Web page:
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How to choose among the maze of kids’ cereals

When you’re choosing a cereal for your kids, dietitians say, you should always be mindful of one word: sugar.

Jessica Knurick, a registered dietitian and assistant professor at the University of Nevada, Las Vegas, said a lot of cereals marketed to kids contain way too much sugar.

“We wouldn’t think of giving our kids a piece of cake or a Twinkie for breakfast,” she said, but some cereals can contain similar amounts of sugar.

Knurick said it’s especially important to consider not just the overall content — which may include sugar that occurs in food naturally — but the amount of added sugar.

“Added sugar’s a little bit different than sugar in general, because it’s basically sugar without any nutrition,” she said.

Seth Kapoi, a registered dietitian at University Medical Center, pointed out that the most recent federal dietary guidelines, released by the U.S. Department of Health and Human Services and U.S. Department of Agriculture in early January, advised limiting added sugars to less than 10 percent of daily calories. The guidelines are revised every five years.

“This is the first time those recommendations have actually put a limit on sugar,” Kapoi said, “which for dietitians is really, really cool, because we’ve been pushing for that for a long time.” He added that the World Health Organization advises that added sugars be limited to 5 percent of total calories.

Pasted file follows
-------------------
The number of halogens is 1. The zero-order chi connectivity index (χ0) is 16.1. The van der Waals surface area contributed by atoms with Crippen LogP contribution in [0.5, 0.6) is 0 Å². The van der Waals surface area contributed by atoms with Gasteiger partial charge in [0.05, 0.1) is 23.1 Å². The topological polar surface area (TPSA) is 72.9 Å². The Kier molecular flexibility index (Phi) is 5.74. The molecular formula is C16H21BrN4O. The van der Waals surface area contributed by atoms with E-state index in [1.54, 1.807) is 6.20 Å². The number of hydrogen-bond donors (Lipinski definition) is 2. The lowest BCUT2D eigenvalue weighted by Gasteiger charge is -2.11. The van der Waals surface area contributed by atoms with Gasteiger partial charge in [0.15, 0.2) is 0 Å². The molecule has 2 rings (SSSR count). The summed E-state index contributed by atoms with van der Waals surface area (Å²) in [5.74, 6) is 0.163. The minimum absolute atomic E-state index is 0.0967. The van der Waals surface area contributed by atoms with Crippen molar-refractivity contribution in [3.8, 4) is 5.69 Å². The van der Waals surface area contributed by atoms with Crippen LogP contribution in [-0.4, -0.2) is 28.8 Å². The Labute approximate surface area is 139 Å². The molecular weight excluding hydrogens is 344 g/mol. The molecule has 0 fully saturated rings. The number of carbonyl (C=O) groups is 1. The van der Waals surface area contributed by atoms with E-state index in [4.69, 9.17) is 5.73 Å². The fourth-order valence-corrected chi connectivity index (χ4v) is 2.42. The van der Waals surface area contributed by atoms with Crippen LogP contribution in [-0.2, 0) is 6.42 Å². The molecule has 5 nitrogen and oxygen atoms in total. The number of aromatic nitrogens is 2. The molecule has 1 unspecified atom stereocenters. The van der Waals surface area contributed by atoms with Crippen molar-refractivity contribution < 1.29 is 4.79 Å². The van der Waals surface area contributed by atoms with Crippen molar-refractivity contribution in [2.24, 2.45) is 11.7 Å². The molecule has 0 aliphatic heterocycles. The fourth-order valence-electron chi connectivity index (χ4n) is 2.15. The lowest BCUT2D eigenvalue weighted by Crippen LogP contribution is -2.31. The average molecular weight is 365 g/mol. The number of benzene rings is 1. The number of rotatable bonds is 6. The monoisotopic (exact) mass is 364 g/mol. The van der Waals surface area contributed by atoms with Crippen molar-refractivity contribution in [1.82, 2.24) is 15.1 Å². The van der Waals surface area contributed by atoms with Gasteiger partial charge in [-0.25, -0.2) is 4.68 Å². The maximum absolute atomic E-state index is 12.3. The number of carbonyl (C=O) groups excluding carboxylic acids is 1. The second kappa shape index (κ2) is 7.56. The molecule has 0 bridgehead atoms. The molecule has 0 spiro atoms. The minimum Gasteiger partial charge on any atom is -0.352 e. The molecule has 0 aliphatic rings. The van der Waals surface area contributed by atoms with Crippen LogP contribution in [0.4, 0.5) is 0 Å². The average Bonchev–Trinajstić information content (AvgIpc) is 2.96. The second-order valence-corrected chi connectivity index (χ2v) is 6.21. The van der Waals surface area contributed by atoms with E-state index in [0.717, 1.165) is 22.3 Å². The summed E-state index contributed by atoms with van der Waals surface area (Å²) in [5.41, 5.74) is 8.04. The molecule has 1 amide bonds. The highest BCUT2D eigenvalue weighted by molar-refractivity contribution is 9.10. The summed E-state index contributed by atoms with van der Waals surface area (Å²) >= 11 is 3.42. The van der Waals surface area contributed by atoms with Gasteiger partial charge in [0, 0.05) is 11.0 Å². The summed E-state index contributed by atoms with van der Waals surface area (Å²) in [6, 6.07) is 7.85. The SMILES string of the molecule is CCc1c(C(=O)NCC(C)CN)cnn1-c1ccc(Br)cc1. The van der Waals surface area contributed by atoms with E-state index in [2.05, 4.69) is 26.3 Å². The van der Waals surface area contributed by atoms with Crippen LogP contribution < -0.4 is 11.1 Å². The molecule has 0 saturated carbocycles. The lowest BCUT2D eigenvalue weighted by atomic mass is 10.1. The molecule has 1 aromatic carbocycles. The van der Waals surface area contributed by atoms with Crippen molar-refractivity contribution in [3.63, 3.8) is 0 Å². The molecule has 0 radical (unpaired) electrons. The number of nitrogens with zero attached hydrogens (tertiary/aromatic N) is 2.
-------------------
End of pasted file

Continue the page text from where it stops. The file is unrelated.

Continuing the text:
“We’re actually pushing for lower,” he said of dietitians. “In terms of anything I eat I’m always watching sugar, and breakfast cereals can definitely be high in sugar.”

Knurick said she thinks the most important thing for parents to do is not consider just the nutritional information.

“I always recommend reading the ingredients list, even before looking at nutrition labels,” she said. “If the No. 1 ingredient is sugar, you’re going to want to avoid that,” since the ingredients are listed in decreasing order of volume. She added that the list may not say simply “sugar”; it can take on numerous guises, including dextrose, maltose, sucrose or even honey.

“All of those mean added sugar,” Knurick said. “They add the sugar because, first of all, they’re marketing toward kids, and sweetness improves taste. It also helps with preservation.”

Kapoi said if you do look at the nutrition panel you’ll see, under the carbohydrates category, a listing for sugar. That number, he said, covers both natural and added sugars.

“Most cereals are just grains, so if they have sugar, it’s added sugar,” he said.

How do you figure out your child’s daily caloric needs? Kapoi suggests consulting with your child’s doctor or checking with a resource such as the USDA’s myplate.gov.

While added sugar is the most important thing to consider, they said, it’s not the only thing. Salt also is used as a preservative, Knurick noted; check to be sure sodium levels aren’t excessive. The recent federal guidelines recommend that sodium intake not be more than 2,300 milligrams a day for those 14 or older, and less for younger people.

And then there’s a more recently discovered dietary quagmire.